As I get older each year, it becomes more evident to me how helpless I would be without my mother. If you ask her, she doesn’t think she’s a good or “natural” mother, which is completely disagreeable based on the simple fact that she’s pretty much good at anything she wants to be. As a mother, she had everyday responsibilities like cooking, cleaning, and caring for me as needed topped with a full-time work schedule, and she still always remained several steps ahead of me. Because of her, I never really had to second guess my surroundings – my mom had everything under control, with everything where it needed to be.
The idea of eventually fitting into that “mother” role is something that overwhelms me at times. How will I have time for myself or let alone have time to think for myself? Will I also think myself a bad mother? Will I have the capacity to raise an amazing person for the future? I would have to be fully in charge and completely aware of the human(s) I am raising at all times of the day while trying to care for myself, nurture my other relationships, and follow my ambitions. I’ve expressed this sentiment to other mothers (because it’s mind-blowing for me to believe), and they all say the same thing: “Well, duh. That’s what it’s like being a mother. Get used to it.”
But then, I think about the different women I have encountered in life, and that’s when my anxious sentiments are finally appeased. Most of the women I’ve come to meet have fundamentally known how to care for and love someone since they were young. People spot a fierce mother from a mile away and think, “Wow, she’s developed such great instincts from her time as a mother,” but you can also feel that same protective love from a stranger, for example, who senses you’re uncomfortable and comes to your rescue. Or from the girl who watches over each of her friends at the bar to make sure everyone’s safe (aka the “Mom” friend), even if no one watches her back. Or that one teacher who courteously lets her students eat lunch with her, wanting to take her job a step further by becoming a friendly adult mentor to them. The best part of experiencing this love is that you don’t even have to be a mother to show or receive it in the first place; we’re all capable of it when we want to be.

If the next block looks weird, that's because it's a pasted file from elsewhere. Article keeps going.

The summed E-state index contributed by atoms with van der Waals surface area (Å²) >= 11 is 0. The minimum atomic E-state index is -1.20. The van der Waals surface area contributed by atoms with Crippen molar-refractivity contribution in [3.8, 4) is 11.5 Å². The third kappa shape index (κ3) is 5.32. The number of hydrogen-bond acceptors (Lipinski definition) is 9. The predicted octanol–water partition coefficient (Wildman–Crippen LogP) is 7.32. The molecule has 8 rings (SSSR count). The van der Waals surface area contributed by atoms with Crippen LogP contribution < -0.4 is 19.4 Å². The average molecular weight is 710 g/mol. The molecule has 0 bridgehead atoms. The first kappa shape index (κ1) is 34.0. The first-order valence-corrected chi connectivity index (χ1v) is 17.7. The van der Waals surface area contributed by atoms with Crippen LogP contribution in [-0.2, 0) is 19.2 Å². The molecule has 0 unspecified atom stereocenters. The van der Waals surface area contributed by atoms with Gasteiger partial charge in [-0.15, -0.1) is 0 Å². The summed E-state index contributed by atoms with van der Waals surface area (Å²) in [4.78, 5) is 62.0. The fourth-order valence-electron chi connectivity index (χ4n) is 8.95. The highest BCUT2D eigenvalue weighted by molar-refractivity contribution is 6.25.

So I’ve come to the realization, if there comes a time in the point of a woman’s life where she decides to become a mother, letting out those fundamentals from deep within herself, she will be more prepared than she thinks because chances are, in some way, shape, or form, she’s already shown that love elsewhere in different ways. Knowingly or not, she will teach these fundamentals to her children, and her children to their children. It’s a beautiful, constant cycle of paying it forward, and I’m sure you can see it unravelling in the women who grace each of your own lives. This Mother’s Day, hold these women even closer and show them some extra, well-deserved love after the many years full of love they’ve given you. We would not be the same without that special motherly love.